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Old 17-09-07, 04:50 PM
Alexandra van Cruyningen Alexandra van Cruyningen is offline
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Hello egg tempera painters,
I am a bit confused. When I am in a museum, in Italy, and standing with my nose close to the egg tempera paintings I hardly notice any stripes or crosshatching. Skintones are as much blended as possible with egg tempera, but this week I was in London and saw the egg tempera paintings in the BP award and noticed how many stripes and crosshatching were visible. Over the whole skintones white crosshatching was very apparent. I am a selftaught painter and maybe this is just a stuppid question, but is this how it should be done nowadays? I always try to achieve the same effect as those old painters, with hardly any stripes visible in my skintones...Please give me your comments,
Alexandra van Cruyningen.
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Old 17-09-07, 06:10 PM
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Salamander Salamander is offline
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I think you should strive for what you feel is the ideal. Not what might me the trend 'nowadays'.
eric in oceanside
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Old 17-09-07, 08:01 PM
AlexGarcia AlexGarcia is offline
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I agree with Eric. I think it is all a matter of what your preference is. Look at the work of George Tooker and compare it with Paul Cadmus and you will see two amazing artists each with their own approach to application. George has more gradated tones where as in Pauls work you can see how he has built up the form using his cross-hatching technique.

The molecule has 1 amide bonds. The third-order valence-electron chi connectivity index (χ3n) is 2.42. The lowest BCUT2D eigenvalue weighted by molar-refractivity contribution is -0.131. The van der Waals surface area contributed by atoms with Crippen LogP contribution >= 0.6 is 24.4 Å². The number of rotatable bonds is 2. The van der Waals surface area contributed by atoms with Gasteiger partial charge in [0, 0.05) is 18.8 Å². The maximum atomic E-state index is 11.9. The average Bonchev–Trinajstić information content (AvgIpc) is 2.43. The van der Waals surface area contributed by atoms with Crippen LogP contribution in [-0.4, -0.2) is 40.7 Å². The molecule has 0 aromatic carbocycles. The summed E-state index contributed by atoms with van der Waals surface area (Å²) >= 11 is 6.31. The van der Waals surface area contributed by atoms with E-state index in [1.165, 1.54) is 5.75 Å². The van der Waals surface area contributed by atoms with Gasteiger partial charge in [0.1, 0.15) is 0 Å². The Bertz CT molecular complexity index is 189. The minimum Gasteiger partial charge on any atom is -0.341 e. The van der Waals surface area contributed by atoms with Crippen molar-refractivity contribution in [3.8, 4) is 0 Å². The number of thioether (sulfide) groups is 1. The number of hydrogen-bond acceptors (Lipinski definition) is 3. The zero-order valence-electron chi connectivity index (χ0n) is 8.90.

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Old 17-09-07, 09:47 PM
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PhilS PhilS is offline
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Alexandra,
A suggestion: if you want to see the cross-hatching, squeeze your brush to a point. For a smoother gradation from color to color, or light to dark, squeeze your brush to a flat blade (or use a flat brush). It takes a little practice, but if you paint very thinly, you can create a perfectly smooth gradation without any brush strokes showing.
There is no right or wrong way. Only personal preference.
Phil
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Old 18-09-07, 01:16 AM
Alexandra van Cruyningen Alexandra van Cruyningen is offline
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Thank you Eric, Alex and Phils, Your remarks are really helpful. Is is so nice to hear there is no right or wrong way and I should stick with whatever feels right for me...But on the other hand I do try to improve..don't we all?
Thanks again,
Alex.
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Old 20-09-07, 06:00 AM
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jeff jeff is offline
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It really is a matter of choice and I think of fashion too. Modern painting is very much about process and showing how it is done as much as it is about the subject matter. I have always found the very smooth finish that is possible with ET to be a bit dead just as it is in oil painting.
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